This blog post was coauthored by Robert Reilly, Senior Technical Account Manager at Citrix.
The effect that hackers and malware are having on the economy has never been as significant as it is today. Recently, a Citrix admin leveraged a Citrix ADC feature to thwart a brute force attack that was costing his organization money and engineering resources.
Cyberthreats are wreaking havoc across the globe at the highest rate in history! Because of the global pandemic, much of the world now operates “remotely.” The rise of the remote workforce has expanded the attack surface for many organizations, and hackers are exploiting this. A Citrix administrator recently noticed that the Citrix ADCs that were front ending their customer-facing application was hit with a password-spraying attack, and it was quick thinking along with the IP Reputation (IPRep) functionality embedded in their Citrix ADC that got him out of this bind.
Password spraying is a type of brute force attack where a hacker leverages a botnet (a network of hijacked computers and devices that have been infected) to simultaneously “brute force” logins with a list of usernames and a few commonly used passwords. This can be particularly dangerous if a hacker can gain access to a system. Once in, they can expose vulnerabilities and can even access critical applications and sensitive data. This can be crippling for an organization, but fortunately there are ways to prevent password-spraying, DDoS, and brute force attacks by leveraging the IP Reputation functionality in Citrix ADC.
During a site upgrade, the customer identified an issue. Upgrades and migrations are generally when most organizations choose to take stock of issues, implement new optimizations, consolidate management, roll out new features, and streamline operations. During the upgrade of a customer service sales portal, they redirected the old application site URL to a new site URL. This is when they noticed that site availability became sporadic — it became unusable to users. This downtime started to cost the business, both in terms of revenue and the engineering cycles trying to correct the problem.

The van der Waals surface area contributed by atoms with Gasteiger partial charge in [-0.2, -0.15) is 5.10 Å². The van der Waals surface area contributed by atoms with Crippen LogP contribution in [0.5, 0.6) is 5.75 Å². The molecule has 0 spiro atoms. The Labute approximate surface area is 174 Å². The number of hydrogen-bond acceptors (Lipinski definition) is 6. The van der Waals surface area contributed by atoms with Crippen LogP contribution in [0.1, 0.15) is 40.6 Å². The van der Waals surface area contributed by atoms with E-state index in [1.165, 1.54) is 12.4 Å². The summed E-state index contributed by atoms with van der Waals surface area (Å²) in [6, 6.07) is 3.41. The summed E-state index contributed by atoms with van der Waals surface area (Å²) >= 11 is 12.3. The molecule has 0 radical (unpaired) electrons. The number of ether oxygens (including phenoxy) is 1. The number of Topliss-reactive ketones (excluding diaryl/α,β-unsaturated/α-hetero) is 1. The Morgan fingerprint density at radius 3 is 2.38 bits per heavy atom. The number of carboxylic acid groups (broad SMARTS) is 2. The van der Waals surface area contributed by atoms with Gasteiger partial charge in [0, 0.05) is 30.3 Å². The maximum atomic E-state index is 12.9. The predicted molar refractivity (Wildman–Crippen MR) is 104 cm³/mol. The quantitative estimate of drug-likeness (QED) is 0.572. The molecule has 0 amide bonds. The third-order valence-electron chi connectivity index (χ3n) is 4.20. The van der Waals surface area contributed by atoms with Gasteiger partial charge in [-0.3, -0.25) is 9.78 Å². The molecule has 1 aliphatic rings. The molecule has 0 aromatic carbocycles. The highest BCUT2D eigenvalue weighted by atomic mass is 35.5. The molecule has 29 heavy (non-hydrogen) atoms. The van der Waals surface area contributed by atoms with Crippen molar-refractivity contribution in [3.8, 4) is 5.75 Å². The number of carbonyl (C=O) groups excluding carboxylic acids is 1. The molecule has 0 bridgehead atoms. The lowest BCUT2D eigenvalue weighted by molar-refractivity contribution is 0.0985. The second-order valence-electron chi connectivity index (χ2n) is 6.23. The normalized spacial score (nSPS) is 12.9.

In testing, the random app outages stumped the engineers who were working on the upgrade, and they flipped the active site back to the old URL while troubleshooting. They could not figure out the cause of the outage or a solution.
Upon examination of the Citrix ADC that was front ending the application on the new public-facing site URL, it was noted that availability monitors on the ADC load balancer were going up, down, and up again. There was no redirect to the new site URL anymore, but the monitor still showed instability.
The Citrix engineer ran a Wireshark trace on the new application URL and observed that the site was taking millions of hits from random endpoints. Using this capture, he quickly determined that this attack was rapidly siphoning resources from the application and denying legitimate user traffic. HTTP requests were taking upwards of 500 seconds to resolve, which was unacceptable and directly impacted the ability of their customers to access customer portals and make purchases. Analysis of the traffic showed that the IP addresses hitting the URL were sourced from known malicious botnets. However, seeing the issue is of no use if you cannot defend against it.